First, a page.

Chipset (Gesher Press, 2012), a techno-thriller in The Homeland Connection series, just published and available in print (ISBN: 978-0-9843772-8-2) and Kindle (ISBN: 978-0-9843772-9-9) editions from Amazon and elsewhere.
2. Give us a one sentence synopsis.
Madeira, a charming and picturesque Portuguese island, proves dangerous when a technology journalist uncovers a mystery in the military chipset he is delivering to the Madeira Intelligent Robotics Institute.
3. Who are the main characters and who would you like to see portray them in a movie?
The Homeland Connection novels share a number of characters in common, but the two central ones are Karl Lustig, an American ex-pat consultant and journalist living in Israel, and his British-born Israeli wife, Shira Markham, an artist and major force of nature. I am no casting director, but I could see William H. Macy playing Karl and Rachel Weisz as Shira.
4. Tell us about the story, but please don't reveal too much.
Like the other novels in The Homeland Connection, Chipset is a meticulously researched action thriller centering on genuine technological threats involving ordinary people facing extraordinary challenges. Like the novel that launched the series, Bashert (Gesher Press, 2010), the narrative is non-linear, in this case plunging the reader back to World War II in a story-within-a-story that is intricately connected with the present circumstances and the fate of the main characters. As with the other Homeland Connection books, Chipset stands on its own or can be enjoyed as part of the series.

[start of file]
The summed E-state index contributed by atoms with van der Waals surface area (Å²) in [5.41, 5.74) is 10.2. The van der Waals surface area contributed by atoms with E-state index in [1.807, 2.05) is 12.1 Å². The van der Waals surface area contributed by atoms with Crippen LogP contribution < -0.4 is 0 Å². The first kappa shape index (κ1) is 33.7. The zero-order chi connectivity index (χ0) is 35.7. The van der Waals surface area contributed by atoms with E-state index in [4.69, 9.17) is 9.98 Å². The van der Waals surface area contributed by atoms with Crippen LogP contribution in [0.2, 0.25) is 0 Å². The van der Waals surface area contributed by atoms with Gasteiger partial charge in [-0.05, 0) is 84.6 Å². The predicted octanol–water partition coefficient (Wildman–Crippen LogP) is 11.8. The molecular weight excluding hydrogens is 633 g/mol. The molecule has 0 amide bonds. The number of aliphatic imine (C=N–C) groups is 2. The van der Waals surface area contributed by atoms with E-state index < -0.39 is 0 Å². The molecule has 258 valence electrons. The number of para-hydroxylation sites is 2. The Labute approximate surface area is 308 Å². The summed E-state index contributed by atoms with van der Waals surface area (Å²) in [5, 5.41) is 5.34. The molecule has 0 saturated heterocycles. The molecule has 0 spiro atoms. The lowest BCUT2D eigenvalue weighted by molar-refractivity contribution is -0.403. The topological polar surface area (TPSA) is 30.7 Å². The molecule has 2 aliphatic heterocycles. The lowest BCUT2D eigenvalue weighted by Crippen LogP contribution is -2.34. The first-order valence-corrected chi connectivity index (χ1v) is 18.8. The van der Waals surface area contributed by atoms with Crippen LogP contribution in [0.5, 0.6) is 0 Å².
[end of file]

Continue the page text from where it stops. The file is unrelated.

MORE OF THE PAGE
5. What inspired you to write this book and how long did it take?
I was inspired by my experience with real-world cyber-security threats, as was the case with Web Games (Gesher Press, 2010), an earlier novel in the series. There were also lurking personal secrets of my characters that begged to be brought to the surface. In this novel, Shira and her intelligence-agent friend, Anat Dorfman, get the opportunity to take over the stage, something that I had long planned.
I made my first notes for the book in December 2011, but didn’t start writing in earnest until March of 2012. The manuscript was finished in September but it took several months to get and incorporate feedback from a number of reviewers and subject-matter experts.
6. What other books have you written?
In addition to the four books of The Homeland Connection (Bashert, The Dome,, Web Games, and Chipset) my fiction includes the somewhat noir medically-centered thriller, The Rosen Singularity(Gesher Press, 2011) and Requisite Variety (Gesher Press, 2011), a collection of science fiction short stories. I also have seventeen published non-fiction books, including one award winner.
7. Which authors inspired you, your style?
I have been inspired by many writers, starting with the inimitable Ursula Le Guin, but I can’t say that my style has been inspired or influenced all that much by any particular writers. That said, several reviewers have compared me to John Le Carré, and one writer has said I am better than Tom Clancy. Whether true or untrue, deserved or not, I am flattered by the company into which I have been cast.
8. Where can we learn more about you and your books?
My Amazon author page (http://amazon.com/author/liorsamson/) is as good as any place to start.
9. How can we follow you? Twitter, Facebook, Google+, etc.
I am on Facebook under my pen name, Lior Samson.
10. Is there anything else you would like us to know?
There are more novels coming in The Homeland Connection, but my current work-in-progress, like The Rosen Singularity, is another excursion into uncharted territory.